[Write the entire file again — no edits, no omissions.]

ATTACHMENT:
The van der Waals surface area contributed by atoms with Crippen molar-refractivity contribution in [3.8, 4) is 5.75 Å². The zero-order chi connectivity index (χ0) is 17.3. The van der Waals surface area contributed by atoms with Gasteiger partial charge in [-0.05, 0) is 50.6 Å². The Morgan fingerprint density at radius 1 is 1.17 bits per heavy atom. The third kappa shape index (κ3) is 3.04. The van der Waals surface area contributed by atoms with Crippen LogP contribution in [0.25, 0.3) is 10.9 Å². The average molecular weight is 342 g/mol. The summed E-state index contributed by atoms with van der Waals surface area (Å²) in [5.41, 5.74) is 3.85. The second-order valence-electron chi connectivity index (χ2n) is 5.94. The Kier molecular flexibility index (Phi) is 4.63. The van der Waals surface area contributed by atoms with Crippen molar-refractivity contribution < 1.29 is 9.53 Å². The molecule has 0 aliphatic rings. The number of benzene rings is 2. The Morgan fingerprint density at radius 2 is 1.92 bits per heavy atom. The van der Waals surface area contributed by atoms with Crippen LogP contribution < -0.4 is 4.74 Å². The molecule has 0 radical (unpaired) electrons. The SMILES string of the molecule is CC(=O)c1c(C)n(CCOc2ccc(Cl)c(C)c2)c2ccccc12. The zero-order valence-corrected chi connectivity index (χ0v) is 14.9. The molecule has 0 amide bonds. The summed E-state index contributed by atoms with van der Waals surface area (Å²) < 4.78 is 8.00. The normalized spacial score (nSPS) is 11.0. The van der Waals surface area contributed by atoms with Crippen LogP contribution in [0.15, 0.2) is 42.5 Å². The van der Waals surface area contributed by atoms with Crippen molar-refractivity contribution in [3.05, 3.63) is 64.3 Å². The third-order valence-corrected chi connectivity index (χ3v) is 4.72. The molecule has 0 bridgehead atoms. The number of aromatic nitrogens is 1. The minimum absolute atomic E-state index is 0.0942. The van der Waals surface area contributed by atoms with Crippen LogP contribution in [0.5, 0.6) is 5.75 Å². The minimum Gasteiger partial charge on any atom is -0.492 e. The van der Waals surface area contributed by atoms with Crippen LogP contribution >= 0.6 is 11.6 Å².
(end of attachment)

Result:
The van der Waals surface area contributed by atoms with Crippen molar-refractivity contribution in [3.8, 4) is 5.75 Å². The zero-order chi connectivity index (χ0) is 17.3. The van der Waals surface area contributed by atoms with Gasteiger partial charge in [-0.05, 0) is 50.6 Å². The Morgan fingerprint density at radius 1 is 1.17 bits per heavy atom. The third kappa shape index (κ3) is 3.04. The van der Waals surface area contributed by atoms with Crippen LogP contribution in [0.25, 0.3) is 10.9 Å². The average molecular weight is 342 g/mol. The summed E-state index contributed by atoms with van der Waals surface area (Å²) in [5.41, 5.74) is 3.85. The second-order valence-electron chi connectivity index (χ2n) is 5.94. The Kier molecular flexibility index (Phi) is 4.63. The van der Waals surface area contributed by atoms with Crippen molar-refractivity contribution < 1.29 is 9.53 Å². The molecule has 0 aliphatic rings. The number of benzene rings is 2. The Morgan fingerprint density at radius 2 is 1.92 bits per heavy atom. The van der Waals surface area contributed by atoms with Crippen LogP contribution < -0.4 is 4.74 Å². The molecule has 0 radical (unpaired) electrons. The SMILES string of the molecule is CC(=O)c1c(C)n(CCOc2ccc(Cl)c(C)c2)c2ccccc12. The zero-order valence-corrected chi connectivity index (χ0v) is 14.9. The molecule has 0 amide bonds. The summed E-state index contributed by atoms with van der Waals surface area (Å²) < 4.78 is 8.00. The normalized spacial score (nSPS) is 11.0. The van der Waals surface area contributed by atoms with Crippen LogP contribution in [0.15, 0.2) is 42.5 Å². The van der Waals surface area contributed by atoms with Crippen molar-refractivity contribution in [3.05, 3.63) is 64.3 Å². The third-order valence-corrected chi connectivity index (χ3v) is 4.72. The molecule has 0 bridgehead atoms. The number of aromatic nitrogens is 1. The minimum absolute atomic E-state index is 0.0942. The van der Waals surface area contributed by atoms with Crippen LogP contribution in [0.5, 0.6) is 5.75 Å². The minimum Gasteiger partial charge on any atom is -0.492 e. The van der Waals surface area contributed by atoms with Crippen LogP contribution >= 0.6 is 11.6 Å².